Every time I change jobs (which has been quite a lot) I joke with my friend Mark that I’m going to change my entire look. None of my new co-workers would know that I’ve never worn a headscarf, false eyelashes and a fake tan. His first question is always “Who do you want to be?”
Somewhere I know I’ve seen Jennifer Lopez with a Pucci silk headscarf and huge gold hoops. THAT’S who I want to be–the epicenter of “boho-gypsy chic.” She’s got a perfect radiant dewiness to her cheekbones that I’ve attempted to replicate about a million times. Forget the abs and ass (for now)–I just want to look like her from the neck up, because, well, she wears a cross and that wouldn’t go over very well with my father.
Not only would I never be able to figure out how to put on a headscarf let alone glue on false eyelashes, I wouldn’t have the patience required for spraying or rubbing self-tanner in just the right way. The most I’ve managed is tying gauzy patterned scarves around my neck, so self-conscious that I haven’t done it right in that way that says I didn’t have to even try, that I end up taking them off halfway through the day. On some days I’ve managed to achieve part of my desired look, but fall short in one detail or another making me look more like a wannabe than a natural. I envy those people who just pick things out of overflowing accessory drawers and jewelry boxes, slap on some lipstick, all in under a minute and just become “them.” I want to be one of “them.”
Recently, I’ve re-branded myself in an entirely different way. I’ve decided that “who I want to be” is a writer while holding down a “day job” working directly with at-risk populations. I’ve decided that who I DON’T want to be is a fundraiser accountable to an often ungrateful board or boss. Just because I was good at it for a while, possess the skill set that made me successful at it, I wanted to become “unstuck” from the 18-yr career pigeonhole that I found myself. At 47, I was really scared about making this definitive choice, mostly for financial reasons but more for the rejection that I thought I would experience by hiring managers who skimmed my resume and couldn’t see the logic in how my overall professional experience would transfer into work as a counselor or advisor to former gang members, women in prison and everyone in-between. I put it out there, sold myself in great cover letters, and I have gotten three interviews for jobs that I see as my ultimate dream. I’ve successfully re-branded myself in the course of about 3 months. How cool is that?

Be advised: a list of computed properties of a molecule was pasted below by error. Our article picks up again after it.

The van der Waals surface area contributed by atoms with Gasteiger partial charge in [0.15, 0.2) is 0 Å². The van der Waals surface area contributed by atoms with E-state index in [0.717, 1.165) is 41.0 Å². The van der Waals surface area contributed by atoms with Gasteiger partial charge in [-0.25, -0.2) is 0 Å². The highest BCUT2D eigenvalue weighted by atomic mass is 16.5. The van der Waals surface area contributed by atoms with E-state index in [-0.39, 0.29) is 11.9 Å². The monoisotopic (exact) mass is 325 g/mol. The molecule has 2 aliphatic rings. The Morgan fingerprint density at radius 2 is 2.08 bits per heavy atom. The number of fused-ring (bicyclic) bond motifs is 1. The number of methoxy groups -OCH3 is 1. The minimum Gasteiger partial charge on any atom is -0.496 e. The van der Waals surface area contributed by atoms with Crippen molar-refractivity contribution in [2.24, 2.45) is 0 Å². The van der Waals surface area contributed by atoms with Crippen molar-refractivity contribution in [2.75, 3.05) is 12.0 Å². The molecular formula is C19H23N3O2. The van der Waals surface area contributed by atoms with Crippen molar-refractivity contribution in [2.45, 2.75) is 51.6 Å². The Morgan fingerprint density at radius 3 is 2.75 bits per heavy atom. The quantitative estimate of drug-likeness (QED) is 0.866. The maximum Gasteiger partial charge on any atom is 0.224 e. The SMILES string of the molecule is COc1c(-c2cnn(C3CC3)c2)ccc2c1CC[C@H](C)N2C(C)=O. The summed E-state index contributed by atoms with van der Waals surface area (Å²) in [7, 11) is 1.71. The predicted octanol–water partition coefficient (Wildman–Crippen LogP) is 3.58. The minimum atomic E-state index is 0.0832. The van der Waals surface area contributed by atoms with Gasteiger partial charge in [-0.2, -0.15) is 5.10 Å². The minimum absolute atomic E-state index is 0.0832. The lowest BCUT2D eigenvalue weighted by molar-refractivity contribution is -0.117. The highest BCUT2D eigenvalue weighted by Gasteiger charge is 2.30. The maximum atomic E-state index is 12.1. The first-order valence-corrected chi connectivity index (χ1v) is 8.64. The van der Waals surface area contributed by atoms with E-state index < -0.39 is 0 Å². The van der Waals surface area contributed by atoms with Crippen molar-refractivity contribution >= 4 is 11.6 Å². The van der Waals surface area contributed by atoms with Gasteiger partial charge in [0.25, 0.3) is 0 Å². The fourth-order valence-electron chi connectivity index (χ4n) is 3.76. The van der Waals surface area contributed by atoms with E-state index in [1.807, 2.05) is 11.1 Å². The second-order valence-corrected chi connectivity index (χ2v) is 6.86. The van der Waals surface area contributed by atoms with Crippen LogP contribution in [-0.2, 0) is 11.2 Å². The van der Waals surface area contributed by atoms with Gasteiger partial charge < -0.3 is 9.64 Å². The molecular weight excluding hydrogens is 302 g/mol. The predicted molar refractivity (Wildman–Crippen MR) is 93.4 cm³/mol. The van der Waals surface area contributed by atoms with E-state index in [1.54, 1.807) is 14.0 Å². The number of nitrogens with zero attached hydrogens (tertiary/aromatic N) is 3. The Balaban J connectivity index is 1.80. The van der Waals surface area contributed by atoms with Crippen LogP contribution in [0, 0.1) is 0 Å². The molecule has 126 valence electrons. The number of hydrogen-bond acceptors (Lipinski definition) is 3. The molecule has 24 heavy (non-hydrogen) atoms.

My husband and I have recently starting watching a show called “Lockup” which gives a pretty thorough look into our nation’s prisons. Because of my ongoing volunteer work with female inmates, it has become added insight into our country’s really warped justice system. The shows that are particularly heartbreaking are those that focus on juvenile detention centers. These are kids who are absolutely on the cusp of going in either direction. You can just see in their eyes the ones who have completely given up and will undoubtedly spend their lives behind bars. You can almost see an immediate time-lapse in their faces, project the image of what they will age into and how they will look 20, 30, 50 years from now.
The other night there was a young man who was about to turn 18, the age when you get booted over to the adult prison system. He had made a couple of stupid choices but was absolutely determined to make it, never see the inside of a cell again. He was expecting his second child (that’s an entirely different subject) and wanted to be part of his kid’s lives. He had been in a gang, what I have learned in my work is an alternate family that you NEVER betray. Kind of like the Mafia where if you snitch, you either up dead or in the Witness Protection Program.
In an act of what I think is total bravery, he had his gang tattoos professionally removed. He no longer wanted to be identified with that world, no matter what the consequences. At his hearing, his probation officer and court-appointed attorney held this up as his absolute commitment to changing his life and it’s what convinced the judge to release him. He re-branded himself.
I really don’t want to be anyone but who I am at the core. I like myself and have a tremendous amount of self-confidence. That being said, when a woman in my prison group described me as a “hippie” and another said I was “funky” I knew, at least for that day, that I had done an awesome job of the re-brand. In that same class when they asked what I did for a living, on a day when my first piece was picked-up by one of the most reputable on-line magazines, I stuttered and stammered as I answered, “I’m a writer.”